Rebuild Your Business: The Balance Sheet

Everything comes down to one number for a small business: A profit or a loss. If you’re starting to assess a plan to rebuild your business, you need to update your financial statements and assess the impact on your business. Naturally, you’ll want to examine your sales compared to last year, your cash flow statement, and your profitability. 

 

But now is the time to assess your cash flow

 

For example, what are your costs with your suppliers? What subscriptions are you paying for that might be unnecessary? How has this crisis impacted your marketing budget, especially if you’re paying for online marketing and keywords at a time that sales are declining? 

 

In a post-COVID world where physical space – like offices or retail locations – might be less necessary, do you require these costs moving forward? Finally, is now the time to purchase equipment or lease equipment? These types of questions can help boost cash flow and provide you with the working capital you kickstart your recovery plans.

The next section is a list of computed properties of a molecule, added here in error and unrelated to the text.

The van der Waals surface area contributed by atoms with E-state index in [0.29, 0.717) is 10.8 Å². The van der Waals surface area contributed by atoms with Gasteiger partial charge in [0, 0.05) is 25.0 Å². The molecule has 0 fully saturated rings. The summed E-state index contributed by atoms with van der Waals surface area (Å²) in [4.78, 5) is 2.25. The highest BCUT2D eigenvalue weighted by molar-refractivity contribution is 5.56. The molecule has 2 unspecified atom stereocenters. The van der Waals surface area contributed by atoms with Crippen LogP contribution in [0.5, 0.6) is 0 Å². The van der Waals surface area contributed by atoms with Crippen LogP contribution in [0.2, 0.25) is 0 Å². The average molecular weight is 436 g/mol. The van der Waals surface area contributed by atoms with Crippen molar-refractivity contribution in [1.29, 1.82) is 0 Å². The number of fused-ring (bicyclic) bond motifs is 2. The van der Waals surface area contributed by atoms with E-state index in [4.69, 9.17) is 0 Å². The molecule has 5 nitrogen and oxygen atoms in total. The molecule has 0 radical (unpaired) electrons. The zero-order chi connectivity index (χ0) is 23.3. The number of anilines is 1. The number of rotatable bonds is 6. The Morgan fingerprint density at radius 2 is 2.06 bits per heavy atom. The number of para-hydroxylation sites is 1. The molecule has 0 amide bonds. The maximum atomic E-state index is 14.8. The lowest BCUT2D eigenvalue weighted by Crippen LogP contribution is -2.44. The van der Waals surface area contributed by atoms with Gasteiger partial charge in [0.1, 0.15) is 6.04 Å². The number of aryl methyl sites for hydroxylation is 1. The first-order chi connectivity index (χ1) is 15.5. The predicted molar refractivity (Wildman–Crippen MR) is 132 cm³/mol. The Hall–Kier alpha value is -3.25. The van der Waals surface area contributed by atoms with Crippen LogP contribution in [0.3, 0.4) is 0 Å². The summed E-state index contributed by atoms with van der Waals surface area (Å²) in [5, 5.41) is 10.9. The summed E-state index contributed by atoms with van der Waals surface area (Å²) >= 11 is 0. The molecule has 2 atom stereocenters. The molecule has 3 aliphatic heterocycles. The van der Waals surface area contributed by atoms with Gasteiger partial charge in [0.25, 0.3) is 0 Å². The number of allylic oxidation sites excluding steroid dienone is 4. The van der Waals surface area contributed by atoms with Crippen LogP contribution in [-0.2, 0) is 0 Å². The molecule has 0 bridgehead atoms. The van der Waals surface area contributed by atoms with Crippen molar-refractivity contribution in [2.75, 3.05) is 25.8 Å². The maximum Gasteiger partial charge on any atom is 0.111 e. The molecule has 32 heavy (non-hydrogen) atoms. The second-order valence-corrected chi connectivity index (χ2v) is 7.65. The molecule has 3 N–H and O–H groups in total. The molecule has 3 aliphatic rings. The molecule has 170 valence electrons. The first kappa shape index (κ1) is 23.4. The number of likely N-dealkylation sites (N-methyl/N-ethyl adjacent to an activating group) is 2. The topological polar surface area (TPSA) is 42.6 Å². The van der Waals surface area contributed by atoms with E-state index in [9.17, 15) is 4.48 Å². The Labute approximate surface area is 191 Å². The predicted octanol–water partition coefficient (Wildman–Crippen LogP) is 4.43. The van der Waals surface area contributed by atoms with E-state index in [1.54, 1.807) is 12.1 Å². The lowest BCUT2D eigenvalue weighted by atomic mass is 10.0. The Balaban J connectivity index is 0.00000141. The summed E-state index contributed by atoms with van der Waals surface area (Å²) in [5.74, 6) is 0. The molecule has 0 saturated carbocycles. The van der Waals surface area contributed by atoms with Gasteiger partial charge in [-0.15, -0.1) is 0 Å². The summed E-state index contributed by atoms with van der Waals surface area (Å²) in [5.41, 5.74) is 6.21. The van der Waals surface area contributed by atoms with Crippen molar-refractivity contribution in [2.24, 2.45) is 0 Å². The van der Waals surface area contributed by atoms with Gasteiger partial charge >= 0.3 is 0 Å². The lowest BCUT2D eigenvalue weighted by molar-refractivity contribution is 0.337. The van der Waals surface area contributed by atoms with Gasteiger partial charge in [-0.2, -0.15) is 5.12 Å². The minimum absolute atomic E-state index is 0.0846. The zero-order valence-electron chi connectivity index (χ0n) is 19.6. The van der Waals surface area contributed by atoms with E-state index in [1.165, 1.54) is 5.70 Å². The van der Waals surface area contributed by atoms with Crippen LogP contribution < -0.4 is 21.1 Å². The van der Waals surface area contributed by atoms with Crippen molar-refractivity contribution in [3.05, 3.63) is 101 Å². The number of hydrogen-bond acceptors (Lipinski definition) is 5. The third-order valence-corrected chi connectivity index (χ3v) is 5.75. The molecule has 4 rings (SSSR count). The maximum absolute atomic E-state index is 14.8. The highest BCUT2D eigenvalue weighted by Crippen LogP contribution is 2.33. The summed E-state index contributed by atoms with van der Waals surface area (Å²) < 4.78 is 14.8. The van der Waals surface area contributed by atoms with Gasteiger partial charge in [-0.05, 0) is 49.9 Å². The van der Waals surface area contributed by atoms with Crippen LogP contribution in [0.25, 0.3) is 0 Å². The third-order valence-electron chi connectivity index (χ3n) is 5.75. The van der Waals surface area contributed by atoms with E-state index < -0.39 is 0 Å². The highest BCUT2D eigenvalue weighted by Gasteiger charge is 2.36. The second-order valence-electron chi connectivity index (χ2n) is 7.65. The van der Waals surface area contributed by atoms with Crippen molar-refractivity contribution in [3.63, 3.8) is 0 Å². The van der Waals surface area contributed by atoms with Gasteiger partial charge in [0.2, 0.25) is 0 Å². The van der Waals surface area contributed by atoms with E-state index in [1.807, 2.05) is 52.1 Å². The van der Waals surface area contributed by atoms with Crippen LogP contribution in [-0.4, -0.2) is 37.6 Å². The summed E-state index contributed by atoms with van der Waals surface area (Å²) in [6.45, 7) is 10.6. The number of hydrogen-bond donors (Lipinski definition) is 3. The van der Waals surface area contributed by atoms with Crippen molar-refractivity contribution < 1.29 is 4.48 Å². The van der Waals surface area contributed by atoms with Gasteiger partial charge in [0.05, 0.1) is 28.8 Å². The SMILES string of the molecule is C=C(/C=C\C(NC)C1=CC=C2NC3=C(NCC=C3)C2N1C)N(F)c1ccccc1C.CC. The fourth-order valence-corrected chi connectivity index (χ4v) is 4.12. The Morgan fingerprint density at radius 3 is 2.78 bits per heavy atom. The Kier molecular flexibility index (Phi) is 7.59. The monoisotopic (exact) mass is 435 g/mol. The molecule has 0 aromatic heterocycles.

It’s critical to assess every dollar spent to get a better perspective on how you’re using every dollar that comes in the door during this challenging time.

Rebuild Your Business: Funding Options

Regardless of whether you are profitable or now, your cash flow is vulnerable to any broader economic downturn that we may face in the future. If you already have debt, you may not be able to tap into new loans from banks. And if you don’t have debt, remember that banks were already strict on lending practices to small business before this crisis.